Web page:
Editorial: Schools need to educate kids to keep county slim

Here’s something to smile about on the way to the gym: Residents of San Luis Obispo County are among the slimmest folks in the nation, according to a recent Gallup survey.

Or more precisely, fewer of us are obese. Our obesity rate is 17.6 percent, compared to a national average of 26.5 percent.

Sadly, though, the picture isn’t so reassuring for the children of San Luis Obispo County.

Here’s a particularly sobering statistic: In a 2009 survey of 512 children enrolled in county preschools, 37 percent of these 3- and 4-year-olds were already overweight or obese. In a similar survey done in 2006, that figure was markedly lower: 28.8.

Keep in mind, this small sample doesn’t reflect the county’s population of children as a whole. But it’s nonetheless worrisome — and an indicator of how imperative it is that the county continue efforts to prevent childhood obesity.

Particularly as we struggle as a nation to bring health care costs under control, it’s become increasingly apparent that we must do a better job of preventing disease, rather than treating it after the fact. And studies show that one of the best ways to do that is by educating pregnant women and young children on healthy eating and fitness habits.

For that reason, we remain committed to the county’s efforts to prevent childhood obesity — including the once controversial decision to hire a health education specialist at $60,000 per year to focus on obesity-related issues.

A few years ago, some citizens scoffed at hiring an “obesity guru” during an economic crisis. To its credit, the Board of Supervisors didn’t waver. It funded the position for a year, with the expectation that county health officials would try to find grants to help fund the position in future years.

That’s exactly what happened; the county was awarded a California Endowment grant that covered the health educator’s salary for two years. That grant expires in October, however, and so far, the county hasn’t been able to find replacement revenue.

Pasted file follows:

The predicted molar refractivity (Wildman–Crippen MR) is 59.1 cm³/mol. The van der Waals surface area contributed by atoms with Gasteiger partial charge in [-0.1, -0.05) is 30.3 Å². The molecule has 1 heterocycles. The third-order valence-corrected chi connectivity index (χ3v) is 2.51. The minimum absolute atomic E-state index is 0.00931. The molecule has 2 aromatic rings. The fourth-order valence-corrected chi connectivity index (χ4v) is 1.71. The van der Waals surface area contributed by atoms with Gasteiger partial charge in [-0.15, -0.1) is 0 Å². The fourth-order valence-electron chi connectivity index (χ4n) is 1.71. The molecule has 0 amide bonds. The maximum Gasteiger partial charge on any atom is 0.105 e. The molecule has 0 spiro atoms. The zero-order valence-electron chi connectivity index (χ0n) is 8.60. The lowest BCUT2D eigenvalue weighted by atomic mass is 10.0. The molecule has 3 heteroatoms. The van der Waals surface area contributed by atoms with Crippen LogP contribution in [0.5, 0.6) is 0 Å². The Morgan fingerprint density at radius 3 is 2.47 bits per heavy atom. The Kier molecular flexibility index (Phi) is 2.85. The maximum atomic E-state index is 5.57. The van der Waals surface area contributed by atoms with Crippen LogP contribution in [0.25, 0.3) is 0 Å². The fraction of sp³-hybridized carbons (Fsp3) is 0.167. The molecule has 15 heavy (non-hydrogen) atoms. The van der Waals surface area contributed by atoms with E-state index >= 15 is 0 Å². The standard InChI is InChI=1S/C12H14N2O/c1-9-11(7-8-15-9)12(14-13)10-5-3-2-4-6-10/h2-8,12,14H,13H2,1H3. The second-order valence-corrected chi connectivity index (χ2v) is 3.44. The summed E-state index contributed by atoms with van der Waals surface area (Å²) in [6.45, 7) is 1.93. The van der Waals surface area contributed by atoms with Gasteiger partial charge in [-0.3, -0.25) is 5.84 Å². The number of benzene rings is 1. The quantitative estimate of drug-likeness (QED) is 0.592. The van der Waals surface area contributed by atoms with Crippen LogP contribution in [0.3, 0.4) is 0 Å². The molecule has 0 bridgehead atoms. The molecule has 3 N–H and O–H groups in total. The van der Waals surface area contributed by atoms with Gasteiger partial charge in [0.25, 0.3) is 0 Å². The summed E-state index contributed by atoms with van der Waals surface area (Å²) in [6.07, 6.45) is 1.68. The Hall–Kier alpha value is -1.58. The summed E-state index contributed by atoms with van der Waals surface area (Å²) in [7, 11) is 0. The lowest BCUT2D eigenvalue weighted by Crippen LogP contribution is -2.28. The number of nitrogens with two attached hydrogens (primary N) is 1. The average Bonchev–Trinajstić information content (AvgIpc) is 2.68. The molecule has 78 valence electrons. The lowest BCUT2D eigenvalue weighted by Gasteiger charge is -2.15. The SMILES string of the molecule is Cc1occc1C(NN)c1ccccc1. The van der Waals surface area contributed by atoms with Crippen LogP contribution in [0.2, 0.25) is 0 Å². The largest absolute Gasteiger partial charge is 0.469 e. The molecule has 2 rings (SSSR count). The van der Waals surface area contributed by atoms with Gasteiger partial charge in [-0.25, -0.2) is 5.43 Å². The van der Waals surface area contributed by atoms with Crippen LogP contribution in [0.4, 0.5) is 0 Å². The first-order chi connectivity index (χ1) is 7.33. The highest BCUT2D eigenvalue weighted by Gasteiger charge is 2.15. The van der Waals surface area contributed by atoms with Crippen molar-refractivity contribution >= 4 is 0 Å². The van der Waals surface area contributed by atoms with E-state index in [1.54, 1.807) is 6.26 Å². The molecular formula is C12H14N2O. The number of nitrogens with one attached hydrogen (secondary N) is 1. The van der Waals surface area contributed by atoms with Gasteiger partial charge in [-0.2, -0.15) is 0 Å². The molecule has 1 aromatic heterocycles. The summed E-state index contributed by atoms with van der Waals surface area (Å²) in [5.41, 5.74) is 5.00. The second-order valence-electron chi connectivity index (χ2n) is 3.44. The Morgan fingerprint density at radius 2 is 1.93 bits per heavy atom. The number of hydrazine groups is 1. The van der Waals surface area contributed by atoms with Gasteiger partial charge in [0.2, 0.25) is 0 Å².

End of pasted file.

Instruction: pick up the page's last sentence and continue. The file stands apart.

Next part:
Ironically, the county’s lower overall obesity rate is a factor here. Often, grants are awarded to areas with the greatest need, and the county’s relatively low obesity rate has kicked it out of the running on at least a few occasions.

The county Public Health Department, however, remains committed to the position and to the program.

We’re glad to hear it, because it would be short-sighted to abandon the effort at this point.

It’s too soon to see measurable results in terms of higher scores on fitness tests or dramatically lower obesity rates. However, a pilot program at elementary schools in San Miguel and Oceano — two communities where childhood fitness scores have been especially low — should yield results over time.

Efforts include:

A mentorship program at San Miguel, where older students encourage younger ones to take part in fitness activities;

Monthly campus-wide “taste tests” of fresh fruits and vegetables at the two schools; students sample the foods, then vote on their favorites, which are added to cafeteria salad bars;

Encouraging individual classes to find healthy alternatives to candy and cupcakes as special treats or incentives;

Advocating for safe walking routes to and from school.

Ideally, we would like to see this program expanded, so that more youngsters could participate in the type of activities going on at Oceano and San Miguel schools.

In this horrific economy, however, we can’t look to government for that — we’ll be lucky to keep what’s already in place.

Yet something like a taste test seems like an ideal activity for a PTA or service club to sponsor.

We aren’t saying that a single serving of kiwi or broccoli will change children’s eating habits for life. But exposing kids to healthy alternatives to chips and soda — especially in a fun environment where they’re surrounded by friends — is an excellent way to open their eyes to the abundance of fresh produce our area has to offer.

And it’s efforts like those that could help keep San Luis Obispo County’s obesity rate under control for generations to come.